The Philippines is becoming a society under siege by reign of terror, an ersatz "order" incompatible with order maintained by legitimate use of violence.
The result of the current administration’s war on drugs has already acquired worldwide attention barely two months after Duterte assumed office in Malacañang. With a new list of high-profile individuals allegedly involved in illegal drugs, more than 400 suspected drug traffickers killed, and thousands surrendered, it is easy to assume that, at last, the Filipinos now have a national leader who gets things done for the good of society.
Yet President Duterte’s war on drugs is not just about how effective his leadership is, nor can the number of dead bodies found lying on the streets with the sign “drug pusher ako” vindicate his supporters who steadfastly defend his unorthodox, often unruly style. The war waged against drugs is also about what the Philippine society is becoming.
What happened to a nation known globally for its peaceful transition from a dictatorship to a democracy? Why is it slowly succumbing to blind faith in a strongman who incites violence?
“Do it yourself if you have a gun…” Duterte’s instruction mobilized a loose network of disciples emulating his bravado with blood on their hands. The current wildfire of extra-judicial killings, in response to the President’s “shoot to kill order” is endangering what is left of respect for law and human rights activism in the Philippines.
The problem is the war on drugs proclamation was received like a divine mandate, with those waging the war described as vigilantes. The killers and those who defend them subscribe to a politico-ethical belief that they are on a mission.
It is political because they believe that they are bringing peace and order to society, and ethical because they are convinced of the righteousness in exterminating a suspected drug criminal. But the heinous deeds they commit hardly qualify as vigilantism.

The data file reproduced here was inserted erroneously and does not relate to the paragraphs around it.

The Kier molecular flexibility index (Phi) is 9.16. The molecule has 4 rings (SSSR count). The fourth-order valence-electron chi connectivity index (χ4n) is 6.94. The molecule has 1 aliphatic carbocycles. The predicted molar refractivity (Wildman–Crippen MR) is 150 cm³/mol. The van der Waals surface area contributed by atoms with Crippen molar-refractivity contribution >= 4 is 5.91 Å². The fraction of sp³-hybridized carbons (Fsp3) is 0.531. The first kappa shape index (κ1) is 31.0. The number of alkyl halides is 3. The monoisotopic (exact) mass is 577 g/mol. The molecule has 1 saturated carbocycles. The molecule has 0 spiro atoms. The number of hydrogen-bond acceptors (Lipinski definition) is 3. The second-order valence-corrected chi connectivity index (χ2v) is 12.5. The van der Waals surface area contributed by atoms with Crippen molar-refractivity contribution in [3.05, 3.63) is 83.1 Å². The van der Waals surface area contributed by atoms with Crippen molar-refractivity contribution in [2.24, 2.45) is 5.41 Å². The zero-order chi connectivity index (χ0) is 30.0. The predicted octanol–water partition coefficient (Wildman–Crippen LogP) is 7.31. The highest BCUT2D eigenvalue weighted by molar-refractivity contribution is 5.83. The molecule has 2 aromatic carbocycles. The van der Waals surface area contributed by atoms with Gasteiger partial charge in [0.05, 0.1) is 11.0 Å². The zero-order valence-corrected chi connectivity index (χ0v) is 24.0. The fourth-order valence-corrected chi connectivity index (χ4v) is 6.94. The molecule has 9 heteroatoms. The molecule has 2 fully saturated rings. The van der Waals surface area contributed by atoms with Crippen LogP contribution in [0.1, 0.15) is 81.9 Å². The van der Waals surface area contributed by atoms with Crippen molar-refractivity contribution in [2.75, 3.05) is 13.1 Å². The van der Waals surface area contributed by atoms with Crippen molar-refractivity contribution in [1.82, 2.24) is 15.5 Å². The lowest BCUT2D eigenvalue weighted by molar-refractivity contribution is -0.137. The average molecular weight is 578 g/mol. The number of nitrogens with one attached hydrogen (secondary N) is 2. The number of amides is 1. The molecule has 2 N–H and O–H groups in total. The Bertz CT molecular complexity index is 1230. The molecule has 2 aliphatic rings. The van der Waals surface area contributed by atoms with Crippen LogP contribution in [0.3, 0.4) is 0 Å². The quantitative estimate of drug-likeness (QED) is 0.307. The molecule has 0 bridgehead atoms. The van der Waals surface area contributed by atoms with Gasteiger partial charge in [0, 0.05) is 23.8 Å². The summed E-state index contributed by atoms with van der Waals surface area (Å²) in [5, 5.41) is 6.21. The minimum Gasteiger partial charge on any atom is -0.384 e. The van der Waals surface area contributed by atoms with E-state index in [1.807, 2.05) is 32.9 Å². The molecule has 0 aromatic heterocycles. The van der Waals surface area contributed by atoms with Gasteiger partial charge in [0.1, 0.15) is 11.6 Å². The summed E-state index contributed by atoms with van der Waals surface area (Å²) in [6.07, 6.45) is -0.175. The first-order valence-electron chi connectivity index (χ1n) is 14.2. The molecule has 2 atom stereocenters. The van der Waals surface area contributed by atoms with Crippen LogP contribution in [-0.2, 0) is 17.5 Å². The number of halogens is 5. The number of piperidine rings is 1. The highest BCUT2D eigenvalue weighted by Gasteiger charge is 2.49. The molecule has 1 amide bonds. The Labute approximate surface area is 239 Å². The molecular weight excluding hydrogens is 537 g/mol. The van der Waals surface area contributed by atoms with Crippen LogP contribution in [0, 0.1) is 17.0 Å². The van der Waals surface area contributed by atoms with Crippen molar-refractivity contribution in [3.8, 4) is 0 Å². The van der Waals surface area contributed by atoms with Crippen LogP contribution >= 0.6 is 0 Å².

Vigilantes act as “law enforcers” outside legal authority because they think the state is incapable of dealing with criminality. Duterte’s disciples on the other hand, have confidence in the newly-elected statesman. They want to be part of a repressive state apparatus, and be its unidentified and unofficial arm.
With this belief comes a malignant sense of empowerment where ordinary citizens, who felt powerless against years of unyielding oligarchic machine, can become judge and executioner sans the legal authority required to carry these roles out. Unfortunately, Duterte’s leadership style is not creating power for the people – it is simply extending the repressive state apparatus to rogue, unchecked hands. Those who respond affirmatively, despite feeling politically efficacious, are merely following orders from the person whom they deem has authority over them.
On the societal level, when social media warriors in support of Duterte endorse and aggressively defend the steady increase of death tolls, the room for conscience or recourse necessary to resist the state shrinks. They are on full alert to shut those who question extra-judicial killing as a legitimate method to deal with criminality.
This illustrates how such understanding of empowerment under Duterte’s leadership compromises many individuals’ ability to make conscientious decisions in the face of perceived insecurity. Worse, it condones the condemnation and silencing of those who can.